I recently gave my first impressions on PopCap games latest casual title Plants vs Zombies. It's a really fun game that has very little in common with the other hit titles from PopCap except for one thing: quality. All of PopCaps games are genuine quality products with little if any glitches and no flimsy art that cramps their style. Well so what? It's simple, quality is lacking in a lot of big titles. And quality is the ultimate deal breaker with entertainment. Let's explore why:
Most games are quality products that have bugs, glitches or unfinished parts due to last minute feature additions or late night crunching to ship the title. This is all well and good. We seem to be selling a lot of games. But looking at the numbers in another light we also see that individual titles seem to sell less from year to year. This decline can't be solely based on one factor of course; competition, piracy mega hits like World of Warcraft have very clear effects on the sales of games. But quality is a factor that has been overlooked for a very long time from the developers point of view. Quality over a certain "it works dammit" threshold just isn't cost efficient enough.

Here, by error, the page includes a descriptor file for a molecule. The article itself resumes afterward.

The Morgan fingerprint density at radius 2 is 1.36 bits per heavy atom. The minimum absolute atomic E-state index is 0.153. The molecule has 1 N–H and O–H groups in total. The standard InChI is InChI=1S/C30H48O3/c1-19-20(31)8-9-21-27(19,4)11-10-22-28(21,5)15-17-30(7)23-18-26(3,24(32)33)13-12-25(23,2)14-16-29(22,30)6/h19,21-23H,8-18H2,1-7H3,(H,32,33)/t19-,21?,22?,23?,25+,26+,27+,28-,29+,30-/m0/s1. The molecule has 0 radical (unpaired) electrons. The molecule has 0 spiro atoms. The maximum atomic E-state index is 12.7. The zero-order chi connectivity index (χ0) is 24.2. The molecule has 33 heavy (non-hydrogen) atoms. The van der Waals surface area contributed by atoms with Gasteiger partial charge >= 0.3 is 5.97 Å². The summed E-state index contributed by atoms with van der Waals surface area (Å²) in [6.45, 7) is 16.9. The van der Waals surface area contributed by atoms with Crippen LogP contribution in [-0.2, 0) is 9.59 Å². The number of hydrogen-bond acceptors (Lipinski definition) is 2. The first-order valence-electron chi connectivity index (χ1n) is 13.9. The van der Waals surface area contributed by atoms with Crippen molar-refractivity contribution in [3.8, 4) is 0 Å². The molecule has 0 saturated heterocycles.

Before I give a few examples of why this is not necessarily true let me just define what I mean with quality:
Quality doesn't mean that the game is good. It means that whatever your game or product does it does good.
You never see a Ferrari with a wobbly steering wheel. That would devastate the drivers experience of the Ferrari. Likewise you seldom see cartoon characters in real world sitcoms. Or a pinkish plastic cover, that falls off, on your new MacBook. So why is it we find crashes, graphical glitches, strange sounds and missing textures in AAA games?
Because quality was not an issue for the developer. The features were.
Look again at PopCap games, do they have the features of other casual titles? In some cases yes, in others no. Apple's iPhone isn't close to cheaper smart phones in terms of features and power. Yet it outsells them ten to one. The list goes on. But the point is that production companies might want to start looking into quality instead of features.